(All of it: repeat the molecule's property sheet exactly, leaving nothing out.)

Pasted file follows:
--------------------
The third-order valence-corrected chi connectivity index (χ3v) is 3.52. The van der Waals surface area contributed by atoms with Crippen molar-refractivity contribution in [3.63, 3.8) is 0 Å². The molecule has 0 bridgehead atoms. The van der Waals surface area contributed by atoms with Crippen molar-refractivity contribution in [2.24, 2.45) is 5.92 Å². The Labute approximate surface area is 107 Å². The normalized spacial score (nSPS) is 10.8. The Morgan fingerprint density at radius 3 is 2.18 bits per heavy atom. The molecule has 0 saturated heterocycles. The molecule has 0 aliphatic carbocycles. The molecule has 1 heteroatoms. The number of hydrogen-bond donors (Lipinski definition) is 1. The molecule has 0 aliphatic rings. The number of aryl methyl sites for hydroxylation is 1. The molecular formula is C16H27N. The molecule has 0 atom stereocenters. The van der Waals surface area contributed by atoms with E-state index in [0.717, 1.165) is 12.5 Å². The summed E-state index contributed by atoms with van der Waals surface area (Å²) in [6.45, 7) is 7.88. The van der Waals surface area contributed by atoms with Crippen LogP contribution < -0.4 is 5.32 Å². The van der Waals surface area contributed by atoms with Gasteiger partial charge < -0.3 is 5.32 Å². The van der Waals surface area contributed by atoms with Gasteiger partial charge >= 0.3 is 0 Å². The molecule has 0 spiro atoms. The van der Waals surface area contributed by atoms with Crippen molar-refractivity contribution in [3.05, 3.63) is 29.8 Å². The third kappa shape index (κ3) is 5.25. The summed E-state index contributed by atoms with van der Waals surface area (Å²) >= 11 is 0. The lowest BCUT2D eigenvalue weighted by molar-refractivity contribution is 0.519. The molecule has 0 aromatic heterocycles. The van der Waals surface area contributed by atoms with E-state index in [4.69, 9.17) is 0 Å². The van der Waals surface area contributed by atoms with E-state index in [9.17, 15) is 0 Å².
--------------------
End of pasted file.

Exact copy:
The third-order valence-corrected chi connectivity index (χ3v) is 3.52. The van der Waals surface area contributed by atoms with Crippen molar-refractivity contribution in [3.63, 3.8) is 0 Å². The molecule has 0 bridgehead atoms. The van der Waals surface area contributed by atoms with Crippen molar-refractivity contribution in [2.24, 2.45) is 5.92 Å². The Labute approximate surface area is 107 Å². The normalized spacial score (nSPS) is 10.8. The Morgan fingerprint density at radius 3 is 2.18 bits per heavy atom. The molecule has 0 saturated heterocycles. The molecule has 0 aliphatic carbocycles. The molecule has 1 heteroatoms. The number of hydrogen-bond donors (Lipinski definition) is 1. The molecule has 0 aliphatic rings. The number of aryl methyl sites for hydroxylation is 1. The molecular formula is C16H27N. The molecule has 0 atom stereocenters. The van der Waals surface area contributed by atoms with E-state index in [0.717, 1.165) is 12.5 Å². The summed E-state index contributed by atoms with van der Waals surface area (Å²) in [6.45, 7) is 7.88. The van der Waals surface area contributed by atoms with Crippen LogP contribution < -0.4 is 5.32 Å². The van der Waals surface area contributed by atoms with Gasteiger partial charge < -0.3 is 5.32 Å². The van der Waals surface area contributed by atoms with Gasteiger partial charge >= 0.3 is 0 Å². The molecule has 0 spiro atoms. The van der Waals surface area contributed by atoms with Crippen molar-refractivity contribution in [3.05, 3.63) is 29.8 Å². The third kappa shape index (κ3) is 5.25. The summed E-state index contributed by atoms with van der Waals surface area (Å²) >= 11 is 0. The lowest BCUT2D eigenvalue weighted by molar-refractivity contribution is 0.519. The molecule has 0 aromatic heterocycles. The van der Waals surface area contributed by atoms with E-state index in [4.69, 9.17) is 0 Å². The van der Waals surface area contributed by atoms with E-state index in [9.17, 15) is 0 Å².